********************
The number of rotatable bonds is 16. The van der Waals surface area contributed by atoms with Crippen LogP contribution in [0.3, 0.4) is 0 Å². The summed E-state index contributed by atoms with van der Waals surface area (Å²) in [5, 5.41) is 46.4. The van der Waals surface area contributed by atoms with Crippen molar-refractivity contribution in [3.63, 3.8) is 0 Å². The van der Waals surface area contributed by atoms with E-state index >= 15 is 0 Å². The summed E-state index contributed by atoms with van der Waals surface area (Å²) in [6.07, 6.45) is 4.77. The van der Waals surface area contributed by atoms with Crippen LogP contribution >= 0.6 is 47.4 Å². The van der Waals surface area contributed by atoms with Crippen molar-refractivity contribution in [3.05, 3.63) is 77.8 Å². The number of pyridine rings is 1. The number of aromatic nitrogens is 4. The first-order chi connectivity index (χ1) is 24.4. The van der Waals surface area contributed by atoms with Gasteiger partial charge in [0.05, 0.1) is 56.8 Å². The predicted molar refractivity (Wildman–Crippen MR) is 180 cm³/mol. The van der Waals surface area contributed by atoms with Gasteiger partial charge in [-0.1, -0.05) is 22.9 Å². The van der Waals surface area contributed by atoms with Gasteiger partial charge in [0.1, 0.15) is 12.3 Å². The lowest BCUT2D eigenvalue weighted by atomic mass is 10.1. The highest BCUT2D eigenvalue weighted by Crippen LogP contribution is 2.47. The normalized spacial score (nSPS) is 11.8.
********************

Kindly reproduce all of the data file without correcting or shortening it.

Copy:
The number of rotatable bonds is 16. The van der Waals surface area contributed by atoms with Crippen LogP contribution in [0.3, 0.4) is 0 Å². The summed E-state index contributed by atoms with van der Waals surface area (Å²) in [5, 5.41) is 46.4. The van der Waals surface area contributed by atoms with Crippen molar-refractivity contribution in [3.63, 3.8) is 0 Å². The van der Waals surface area contributed by atoms with E-state index >= 15 is 0 Å². The summed E-state index contributed by atoms with van der Waals surface area (Å²) in [6.07, 6.45) is 4.77. The van der Waals surface area contributed by atoms with Crippen LogP contribution >= 0.6 is 47.4 Å². The van der Waals surface area contributed by atoms with Crippen molar-refractivity contribution in [3.05, 3.63) is 77.8 Å². The number of pyridine rings is 1. The number of aromatic nitrogens is 4. The first-order chi connectivity index (χ1) is 24.4. The van der Waals surface area contributed by atoms with Gasteiger partial charge in [0.05, 0.1) is 56.8 Å². The predicted molar refractivity (Wildman–Crippen MR) is 180 cm³/mol. The van der Waals surface area contributed by atoms with Gasteiger partial charge in [-0.1, -0.05) is 22.9 Å². The van der Waals surface area contributed by atoms with Gasteiger partial charge in [0.1, 0.15) is 12.3 Å². The lowest BCUT2D eigenvalue weighted by atomic mass is 10.1. The highest BCUT2D eigenvalue weighted by Crippen LogP contribution is 2.47. The normalized spacial score (nSPS) is 11.8.